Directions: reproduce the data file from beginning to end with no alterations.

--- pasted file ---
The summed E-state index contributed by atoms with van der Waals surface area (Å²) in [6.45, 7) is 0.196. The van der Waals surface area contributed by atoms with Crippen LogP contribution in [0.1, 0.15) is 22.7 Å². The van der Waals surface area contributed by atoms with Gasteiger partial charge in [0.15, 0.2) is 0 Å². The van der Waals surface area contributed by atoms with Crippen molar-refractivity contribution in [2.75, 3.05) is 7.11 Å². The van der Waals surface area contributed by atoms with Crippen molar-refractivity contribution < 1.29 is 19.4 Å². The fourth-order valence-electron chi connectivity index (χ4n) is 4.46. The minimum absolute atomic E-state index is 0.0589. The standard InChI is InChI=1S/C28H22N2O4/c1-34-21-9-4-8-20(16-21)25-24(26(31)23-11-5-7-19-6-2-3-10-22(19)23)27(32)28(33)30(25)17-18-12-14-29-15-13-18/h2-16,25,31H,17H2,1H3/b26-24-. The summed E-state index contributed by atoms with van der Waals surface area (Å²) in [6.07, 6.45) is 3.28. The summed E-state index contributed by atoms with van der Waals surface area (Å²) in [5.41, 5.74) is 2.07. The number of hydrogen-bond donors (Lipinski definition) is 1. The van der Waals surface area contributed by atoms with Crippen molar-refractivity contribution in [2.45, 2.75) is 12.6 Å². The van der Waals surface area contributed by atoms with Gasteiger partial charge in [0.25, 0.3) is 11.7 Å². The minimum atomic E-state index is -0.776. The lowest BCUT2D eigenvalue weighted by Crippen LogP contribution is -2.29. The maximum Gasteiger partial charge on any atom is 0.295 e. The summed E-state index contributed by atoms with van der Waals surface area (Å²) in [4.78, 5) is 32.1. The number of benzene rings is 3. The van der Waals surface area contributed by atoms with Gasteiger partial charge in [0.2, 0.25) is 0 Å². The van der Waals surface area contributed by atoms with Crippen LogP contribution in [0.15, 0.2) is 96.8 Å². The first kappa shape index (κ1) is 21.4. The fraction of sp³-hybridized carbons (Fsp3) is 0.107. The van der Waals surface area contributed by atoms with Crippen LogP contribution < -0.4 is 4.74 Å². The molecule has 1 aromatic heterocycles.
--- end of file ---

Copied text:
The summed E-state index contributed by atoms with van der Waals surface area (Å²) in [6.45, 7) is 0.196. The van der Waals surface area contributed by atoms with Crippen LogP contribution in [0.1, 0.15) is 22.7 Å². The van der Waals surface area contributed by atoms with Gasteiger partial charge in [0.15, 0.2) is 0 Å². The van der Waals surface area contributed by atoms with Crippen molar-refractivity contribution in [2.75, 3.05) is 7.11 Å². The van der Waals surface area contributed by atoms with Crippen molar-refractivity contribution < 1.29 is 19.4 Å². The fourth-order valence-electron chi connectivity index (χ4n) is 4.46. The minimum absolute atomic E-state index is 0.0589. The standard InChI is InChI=1S/C28H22N2O4/c1-34-21-9-4-8-20(16-21)25-24(26(31)23-11-5-7-19-6-2-3-10-22(19)23)27(32)28(33)30(25)17-18-12-14-29-15-13-18/h2-16,25,31H,17H2,1H3/b26-24-. The summed E-state index contributed by atoms with van der Waals surface area (Å²) in [6.07, 6.45) is 3.28. The summed E-state index contributed by atoms with van der Waals surface area (Å²) in [5.41, 5.74) is 2.07. The number of hydrogen-bond donors (Lipinski definition) is 1. The van der Waals surface area contributed by atoms with Crippen molar-refractivity contribution in [2.45, 2.75) is 12.6 Å². The van der Waals surface area contributed by atoms with Gasteiger partial charge in [0.25, 0.3) is 11.7 Å². The minimum atomic E-state index is -0.776. The lowest BCUT2D eigenvalue weighted by Crippen LogP contribution is -2.29. The maximum Gasteiger partial charge on any atom is 0.295 e. The summed E-state index contributed by atoms with van der Waals surface area (Å²) in [4.78, 5) is 32.1. The number of benzene rings is 3. The van der Waals surface area contributed by atoms with Gasteiger partial charge in [0.2, 0.25) is 0 Å². The van der Waals surface area contributed by atoms with Crippen LogP contribution in [0.15, 0.2) is 96.8 Å². The first kappa shape index (κ1) is 21.4. The fraction of sp³-hybridized carbons (Fsp3) is 0.107. The van der Waals surface area contributed by atoms with Crippen LogP contribution < -0.4 is 4.74 Å². The molecule has 1 aromatic heterocycles.